Spencer is originally from Wales, but has spent most of his life in Canada. He is a lifelong atheist, with atheist parents, and grandparents. God, in his home, was an alien subject.
Hearing about god(s) for the first time as a child was strange and literally unbelievable. Of course, as a child, religion does not come up a lot (or at least it didn’t in the late ’70s in Timmins, Ontario) among his peers. But when asked about his religion, Spencer would always answer “orthodox”. This would, of course, beg the question, “orthodox, what?”, whereby he could answer, “orthodox atheist”. This led to confusion by his peers, but amusement to him.
Spencer has always had an unrelenting fascination with religion and its attraction. When he was in university and studied psychology, it was a perfect opportunity to look at religion as a psychological construct. When he became a mental health worker it was another opportunity to see the role that religion played, and didn’t play, in one’s life.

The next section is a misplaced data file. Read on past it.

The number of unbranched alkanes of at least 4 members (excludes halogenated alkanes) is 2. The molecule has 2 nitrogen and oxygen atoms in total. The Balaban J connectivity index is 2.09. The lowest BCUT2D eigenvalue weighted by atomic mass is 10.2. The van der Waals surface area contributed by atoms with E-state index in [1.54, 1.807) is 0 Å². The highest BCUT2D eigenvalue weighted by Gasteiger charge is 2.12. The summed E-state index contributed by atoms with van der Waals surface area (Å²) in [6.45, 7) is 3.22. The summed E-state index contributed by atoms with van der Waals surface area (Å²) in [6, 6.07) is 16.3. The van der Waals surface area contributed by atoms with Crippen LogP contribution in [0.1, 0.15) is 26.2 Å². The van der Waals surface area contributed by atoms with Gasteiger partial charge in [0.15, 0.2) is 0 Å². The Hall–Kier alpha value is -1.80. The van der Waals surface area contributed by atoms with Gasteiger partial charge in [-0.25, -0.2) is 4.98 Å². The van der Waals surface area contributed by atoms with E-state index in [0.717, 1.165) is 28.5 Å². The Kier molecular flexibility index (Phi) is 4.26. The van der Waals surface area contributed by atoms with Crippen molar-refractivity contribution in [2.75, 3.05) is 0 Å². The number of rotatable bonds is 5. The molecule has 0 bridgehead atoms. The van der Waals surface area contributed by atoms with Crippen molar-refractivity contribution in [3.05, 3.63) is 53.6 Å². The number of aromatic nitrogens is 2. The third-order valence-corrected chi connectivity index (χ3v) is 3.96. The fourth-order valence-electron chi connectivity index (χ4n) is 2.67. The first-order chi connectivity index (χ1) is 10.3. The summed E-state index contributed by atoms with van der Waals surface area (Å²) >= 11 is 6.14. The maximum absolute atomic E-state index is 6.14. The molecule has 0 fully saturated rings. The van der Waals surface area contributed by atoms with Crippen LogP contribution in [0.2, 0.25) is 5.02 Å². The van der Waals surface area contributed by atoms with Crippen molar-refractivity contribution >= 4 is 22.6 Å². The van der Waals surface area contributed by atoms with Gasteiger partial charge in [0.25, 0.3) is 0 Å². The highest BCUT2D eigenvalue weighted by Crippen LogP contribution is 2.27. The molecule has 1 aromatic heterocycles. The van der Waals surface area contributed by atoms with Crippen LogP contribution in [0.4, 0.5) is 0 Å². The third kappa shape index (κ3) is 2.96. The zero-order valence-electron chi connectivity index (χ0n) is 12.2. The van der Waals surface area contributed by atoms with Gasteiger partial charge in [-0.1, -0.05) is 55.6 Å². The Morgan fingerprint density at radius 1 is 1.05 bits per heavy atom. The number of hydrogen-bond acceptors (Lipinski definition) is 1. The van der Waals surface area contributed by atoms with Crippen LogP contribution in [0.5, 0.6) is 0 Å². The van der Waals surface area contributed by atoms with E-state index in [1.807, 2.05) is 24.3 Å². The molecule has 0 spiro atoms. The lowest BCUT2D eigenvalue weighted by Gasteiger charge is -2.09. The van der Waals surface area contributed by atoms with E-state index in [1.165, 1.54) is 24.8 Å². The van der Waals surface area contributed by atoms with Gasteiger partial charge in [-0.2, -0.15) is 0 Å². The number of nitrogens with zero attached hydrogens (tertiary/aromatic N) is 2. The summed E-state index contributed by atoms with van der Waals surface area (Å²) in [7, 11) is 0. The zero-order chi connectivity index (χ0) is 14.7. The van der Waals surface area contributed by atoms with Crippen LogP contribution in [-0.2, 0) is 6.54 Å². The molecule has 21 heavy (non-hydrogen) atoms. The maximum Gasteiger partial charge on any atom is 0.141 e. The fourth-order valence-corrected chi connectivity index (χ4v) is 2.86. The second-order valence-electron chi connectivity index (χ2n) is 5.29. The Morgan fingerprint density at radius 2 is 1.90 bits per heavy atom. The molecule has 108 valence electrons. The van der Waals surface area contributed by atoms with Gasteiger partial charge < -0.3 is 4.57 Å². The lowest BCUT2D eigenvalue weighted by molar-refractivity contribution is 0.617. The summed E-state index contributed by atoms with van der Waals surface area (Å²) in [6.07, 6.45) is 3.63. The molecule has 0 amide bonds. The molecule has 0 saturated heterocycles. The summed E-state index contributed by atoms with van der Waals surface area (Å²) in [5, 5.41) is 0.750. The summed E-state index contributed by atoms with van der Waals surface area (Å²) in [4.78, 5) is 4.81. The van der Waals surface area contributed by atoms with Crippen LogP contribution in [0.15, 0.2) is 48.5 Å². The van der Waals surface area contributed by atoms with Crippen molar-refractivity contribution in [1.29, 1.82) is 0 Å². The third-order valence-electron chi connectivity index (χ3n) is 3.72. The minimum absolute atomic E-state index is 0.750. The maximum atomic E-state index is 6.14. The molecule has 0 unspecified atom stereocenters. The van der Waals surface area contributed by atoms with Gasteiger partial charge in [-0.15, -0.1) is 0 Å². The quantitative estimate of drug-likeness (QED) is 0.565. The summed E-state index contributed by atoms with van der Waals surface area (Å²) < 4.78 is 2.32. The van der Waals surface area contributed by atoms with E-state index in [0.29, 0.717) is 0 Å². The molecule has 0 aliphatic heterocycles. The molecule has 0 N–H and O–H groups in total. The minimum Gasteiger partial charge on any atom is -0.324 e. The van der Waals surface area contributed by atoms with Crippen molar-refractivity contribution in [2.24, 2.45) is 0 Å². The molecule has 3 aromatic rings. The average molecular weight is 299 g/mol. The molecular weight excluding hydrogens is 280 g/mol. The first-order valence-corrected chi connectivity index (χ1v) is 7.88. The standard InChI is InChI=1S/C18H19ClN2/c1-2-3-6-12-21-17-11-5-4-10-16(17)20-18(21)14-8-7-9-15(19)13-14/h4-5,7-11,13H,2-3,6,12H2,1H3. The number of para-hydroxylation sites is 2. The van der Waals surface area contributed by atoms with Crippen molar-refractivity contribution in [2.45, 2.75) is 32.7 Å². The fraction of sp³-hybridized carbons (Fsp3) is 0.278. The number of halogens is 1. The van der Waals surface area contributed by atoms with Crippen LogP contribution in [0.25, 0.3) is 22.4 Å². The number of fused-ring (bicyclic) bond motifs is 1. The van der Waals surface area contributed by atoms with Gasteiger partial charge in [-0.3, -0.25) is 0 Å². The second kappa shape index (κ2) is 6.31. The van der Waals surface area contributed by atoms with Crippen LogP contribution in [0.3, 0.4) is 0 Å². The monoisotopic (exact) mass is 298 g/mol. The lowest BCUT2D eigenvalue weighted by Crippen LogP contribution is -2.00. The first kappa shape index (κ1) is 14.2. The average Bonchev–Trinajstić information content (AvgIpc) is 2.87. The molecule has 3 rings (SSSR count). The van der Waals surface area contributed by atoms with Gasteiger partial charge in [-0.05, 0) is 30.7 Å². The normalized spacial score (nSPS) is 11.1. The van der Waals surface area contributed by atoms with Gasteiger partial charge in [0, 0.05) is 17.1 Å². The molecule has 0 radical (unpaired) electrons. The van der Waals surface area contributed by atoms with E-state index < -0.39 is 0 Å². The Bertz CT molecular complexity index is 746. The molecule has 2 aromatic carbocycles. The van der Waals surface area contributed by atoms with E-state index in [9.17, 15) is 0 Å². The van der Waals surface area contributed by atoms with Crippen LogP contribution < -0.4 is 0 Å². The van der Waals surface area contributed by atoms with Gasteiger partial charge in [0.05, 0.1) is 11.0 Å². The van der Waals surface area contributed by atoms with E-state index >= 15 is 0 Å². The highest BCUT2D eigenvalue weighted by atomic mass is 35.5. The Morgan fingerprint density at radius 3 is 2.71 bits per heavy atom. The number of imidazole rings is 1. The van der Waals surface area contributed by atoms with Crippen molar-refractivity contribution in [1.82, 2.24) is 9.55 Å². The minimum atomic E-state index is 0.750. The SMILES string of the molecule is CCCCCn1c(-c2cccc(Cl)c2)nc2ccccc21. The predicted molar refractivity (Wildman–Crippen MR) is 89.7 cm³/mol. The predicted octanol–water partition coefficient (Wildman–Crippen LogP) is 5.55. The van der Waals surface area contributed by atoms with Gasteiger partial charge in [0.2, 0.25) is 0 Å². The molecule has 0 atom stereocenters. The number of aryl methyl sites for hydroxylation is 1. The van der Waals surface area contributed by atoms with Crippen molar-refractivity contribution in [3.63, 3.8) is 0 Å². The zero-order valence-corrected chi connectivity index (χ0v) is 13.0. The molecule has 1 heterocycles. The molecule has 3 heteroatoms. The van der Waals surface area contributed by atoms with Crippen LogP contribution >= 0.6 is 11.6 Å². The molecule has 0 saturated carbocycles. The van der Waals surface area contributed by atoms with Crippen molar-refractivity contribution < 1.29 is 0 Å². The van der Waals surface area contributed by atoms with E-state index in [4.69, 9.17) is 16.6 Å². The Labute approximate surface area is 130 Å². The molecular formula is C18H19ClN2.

Curiosity led ultimately to activism as he became frustrated with how religion is used to hold back science, hijacks morality, and is generally is an affront to reason. Online activism in skeptic and atheist circles culminated in him leading local atheist and humanist groups in Sudbury, Ontario and then organizing atheist conferences around Southern Ontario. He helped raise an amazing son, not with atheism, but with critical thinking. He is happy to have some of that role reversed, as his son often educates and challenges him on the topics that his son is passionate about.
Spencer enjoys living in the Niagara Region, teaching his students how to be excellent helping professionals, seeing his patients make progress with their mental health, cooking a mean Thai Chicken Curry with basil from his garden, and washing it down with lashings of “Sinister Minister”, an excellent craft beer, made by a local brewery in the basement of a former church.